“It’s Cool to be in School”: Educators Emphasize Importance of Attendance

“It’s Cool to be in School”: Educators Emphasize Importance of Attendance

The sharp increase in chronic absenteeism over the past few years has led schools and their partners to use an abundance of strategies — including messaging, individual interventions and data analysis — to get students back into the classroom and engaged in learning, according to a report in K-12 Dive.

Federal, state and local education leaders recently gathered at the Eisenhower Executive Office Building near the White House for an “Every Day Counts” Summit to encourage families, community organizations, local elected officials, businesses, faith leaders, pediatricians and others to spread the word about the importance of school attendance. 

“Schools cannot do this work alone, and they shouldn’t have to,” says Rhode Island Gov. Daniel McKee.

McKee said Rhode Island is taking several approaches on this front, including engaging with educators, municipal leaders, elected officials, judges and more. The state’s Learn 365 RI initiative aims to shift learning from the traditional 180-day model to one that provides year-round educational and career readiness opportunities. 

A statewide awareness campaign with the slogan that it’s ”cool to be in school″ features messages from influencers, incentives for strong attendance, and resources for schools. 

As a result, over 90% of schools in the state are reporting fewer chronically absent students year-over-year, and nearly one-third of schools have reduced chronic absenteeism by 10 percentage points compared to the same time last year, McKee says. Chronic absenteeism is when a student misses 10% or more of school due to any reason.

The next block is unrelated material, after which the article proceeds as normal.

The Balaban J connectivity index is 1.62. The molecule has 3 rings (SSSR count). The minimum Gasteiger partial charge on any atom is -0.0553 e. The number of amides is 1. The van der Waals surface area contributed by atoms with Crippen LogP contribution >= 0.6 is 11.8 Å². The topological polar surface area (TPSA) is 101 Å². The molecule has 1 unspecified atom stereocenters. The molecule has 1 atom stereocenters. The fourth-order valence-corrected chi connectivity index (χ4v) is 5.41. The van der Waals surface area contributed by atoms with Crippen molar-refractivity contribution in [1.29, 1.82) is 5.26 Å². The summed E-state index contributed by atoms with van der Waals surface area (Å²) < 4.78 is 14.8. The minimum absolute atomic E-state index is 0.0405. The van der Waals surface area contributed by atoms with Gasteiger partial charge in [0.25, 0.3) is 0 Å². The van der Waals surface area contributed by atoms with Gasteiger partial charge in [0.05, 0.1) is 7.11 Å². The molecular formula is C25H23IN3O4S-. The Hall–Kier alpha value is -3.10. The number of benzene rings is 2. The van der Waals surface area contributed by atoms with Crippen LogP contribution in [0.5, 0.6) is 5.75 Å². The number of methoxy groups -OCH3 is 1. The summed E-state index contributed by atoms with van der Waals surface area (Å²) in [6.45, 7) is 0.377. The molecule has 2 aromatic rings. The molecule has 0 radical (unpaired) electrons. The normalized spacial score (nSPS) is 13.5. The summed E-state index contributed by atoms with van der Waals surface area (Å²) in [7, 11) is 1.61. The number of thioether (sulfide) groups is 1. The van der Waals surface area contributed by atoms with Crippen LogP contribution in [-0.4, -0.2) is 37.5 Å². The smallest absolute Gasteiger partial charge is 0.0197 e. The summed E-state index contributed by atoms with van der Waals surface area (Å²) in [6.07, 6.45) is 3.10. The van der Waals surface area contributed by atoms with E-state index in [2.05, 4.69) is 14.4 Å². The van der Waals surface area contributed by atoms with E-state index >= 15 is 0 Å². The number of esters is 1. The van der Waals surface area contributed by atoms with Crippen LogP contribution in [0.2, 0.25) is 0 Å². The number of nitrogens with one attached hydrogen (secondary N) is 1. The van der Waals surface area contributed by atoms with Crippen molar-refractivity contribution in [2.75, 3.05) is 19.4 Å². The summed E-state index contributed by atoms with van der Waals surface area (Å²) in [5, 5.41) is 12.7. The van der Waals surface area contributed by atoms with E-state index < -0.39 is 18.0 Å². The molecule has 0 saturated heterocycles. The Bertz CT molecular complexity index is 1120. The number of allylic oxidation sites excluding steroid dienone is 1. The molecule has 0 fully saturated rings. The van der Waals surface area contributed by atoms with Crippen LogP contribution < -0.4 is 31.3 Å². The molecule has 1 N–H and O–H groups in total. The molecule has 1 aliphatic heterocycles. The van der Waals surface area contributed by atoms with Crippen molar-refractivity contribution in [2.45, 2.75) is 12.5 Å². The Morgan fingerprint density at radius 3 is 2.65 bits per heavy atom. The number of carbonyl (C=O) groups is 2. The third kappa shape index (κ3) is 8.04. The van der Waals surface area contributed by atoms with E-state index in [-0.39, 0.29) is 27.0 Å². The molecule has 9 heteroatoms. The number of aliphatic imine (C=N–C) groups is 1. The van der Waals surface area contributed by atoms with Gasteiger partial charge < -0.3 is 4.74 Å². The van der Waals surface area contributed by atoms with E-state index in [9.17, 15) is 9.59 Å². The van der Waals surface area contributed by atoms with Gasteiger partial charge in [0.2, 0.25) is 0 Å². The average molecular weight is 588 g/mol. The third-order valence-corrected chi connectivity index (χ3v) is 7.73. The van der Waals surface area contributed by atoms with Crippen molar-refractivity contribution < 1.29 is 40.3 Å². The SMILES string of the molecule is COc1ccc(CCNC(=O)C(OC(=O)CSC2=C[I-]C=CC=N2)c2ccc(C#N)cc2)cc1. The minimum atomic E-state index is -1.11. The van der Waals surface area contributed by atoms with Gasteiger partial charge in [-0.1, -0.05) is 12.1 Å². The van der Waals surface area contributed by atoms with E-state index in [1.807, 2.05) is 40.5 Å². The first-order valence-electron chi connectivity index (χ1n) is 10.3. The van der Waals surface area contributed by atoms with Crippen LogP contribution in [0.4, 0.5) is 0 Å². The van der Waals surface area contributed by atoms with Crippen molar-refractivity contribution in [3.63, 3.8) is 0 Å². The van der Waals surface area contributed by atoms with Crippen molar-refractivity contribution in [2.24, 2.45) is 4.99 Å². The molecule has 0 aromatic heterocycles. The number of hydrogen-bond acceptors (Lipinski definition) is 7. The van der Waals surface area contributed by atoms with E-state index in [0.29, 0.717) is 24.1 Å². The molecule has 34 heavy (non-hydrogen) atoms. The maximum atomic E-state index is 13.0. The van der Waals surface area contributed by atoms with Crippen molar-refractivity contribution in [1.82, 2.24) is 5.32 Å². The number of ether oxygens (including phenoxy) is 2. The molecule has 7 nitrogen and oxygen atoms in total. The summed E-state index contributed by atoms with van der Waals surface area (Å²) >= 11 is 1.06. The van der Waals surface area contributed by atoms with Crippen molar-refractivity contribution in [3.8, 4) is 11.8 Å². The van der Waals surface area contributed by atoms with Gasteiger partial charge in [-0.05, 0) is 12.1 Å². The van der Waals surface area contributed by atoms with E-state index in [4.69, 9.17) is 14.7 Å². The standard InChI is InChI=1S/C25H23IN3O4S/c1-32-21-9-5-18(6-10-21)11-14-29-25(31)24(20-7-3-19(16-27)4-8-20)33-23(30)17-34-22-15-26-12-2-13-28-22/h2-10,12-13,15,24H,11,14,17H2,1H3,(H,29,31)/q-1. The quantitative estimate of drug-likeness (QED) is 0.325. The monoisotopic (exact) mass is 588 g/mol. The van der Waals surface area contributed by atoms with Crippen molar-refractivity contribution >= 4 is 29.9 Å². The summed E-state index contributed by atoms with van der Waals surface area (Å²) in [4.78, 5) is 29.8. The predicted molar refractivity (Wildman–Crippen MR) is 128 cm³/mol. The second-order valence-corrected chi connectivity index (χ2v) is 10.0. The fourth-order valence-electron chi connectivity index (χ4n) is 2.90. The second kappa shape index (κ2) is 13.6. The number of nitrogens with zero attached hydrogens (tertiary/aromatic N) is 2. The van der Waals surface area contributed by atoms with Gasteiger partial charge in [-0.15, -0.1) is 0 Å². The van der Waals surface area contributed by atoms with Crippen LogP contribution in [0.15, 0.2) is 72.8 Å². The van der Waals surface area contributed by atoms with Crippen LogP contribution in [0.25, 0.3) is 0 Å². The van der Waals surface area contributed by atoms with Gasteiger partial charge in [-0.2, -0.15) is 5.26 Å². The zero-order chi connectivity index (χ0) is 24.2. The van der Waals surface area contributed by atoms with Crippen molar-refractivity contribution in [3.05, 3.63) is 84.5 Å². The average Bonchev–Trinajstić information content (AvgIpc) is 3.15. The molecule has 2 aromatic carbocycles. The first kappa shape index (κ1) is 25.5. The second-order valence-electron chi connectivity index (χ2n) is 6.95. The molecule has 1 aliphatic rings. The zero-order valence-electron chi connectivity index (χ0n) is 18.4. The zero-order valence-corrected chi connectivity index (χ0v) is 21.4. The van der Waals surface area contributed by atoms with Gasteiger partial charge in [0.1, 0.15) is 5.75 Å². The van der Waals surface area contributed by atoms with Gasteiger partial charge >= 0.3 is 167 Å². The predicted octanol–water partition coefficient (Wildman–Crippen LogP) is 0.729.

The state also has an online dashboard showing school-by-school attendance with data updated daily. “Anybody who visits my office, they see the attendance dashboard,” McKee says.

Educators at the local level also shared the various strategies they use to boost attendance and engagement.

Virginia’s Richmond Public Schools moved away from punitive approaches to absenteeism to a model that removes barriers to individual attendance challenges, as well as one that increases positive school connections, says Shadae Harris, the district’s chief engagement officer.

Tyree Pollard, director of whole child community partnerships in Ohio’s Columbus City Schools, talked about the team approach the district and schools use to tackle absences. Those involved hold regular meetings to talk about challenges and how to implement student supports. Every school has an attendance goal, which helps create ownership toward those efforts, he says. 

The district also solicited support from community members, such as recreation center managers and pediatricians, in helping to emphasize to students and families the importance of school attendance. 

The U.S. Department of Education is providing resources to increase attendance and engagement, and to help schools find the root causes of chronic absenteeism and explore interventions. 

K-12 Dive

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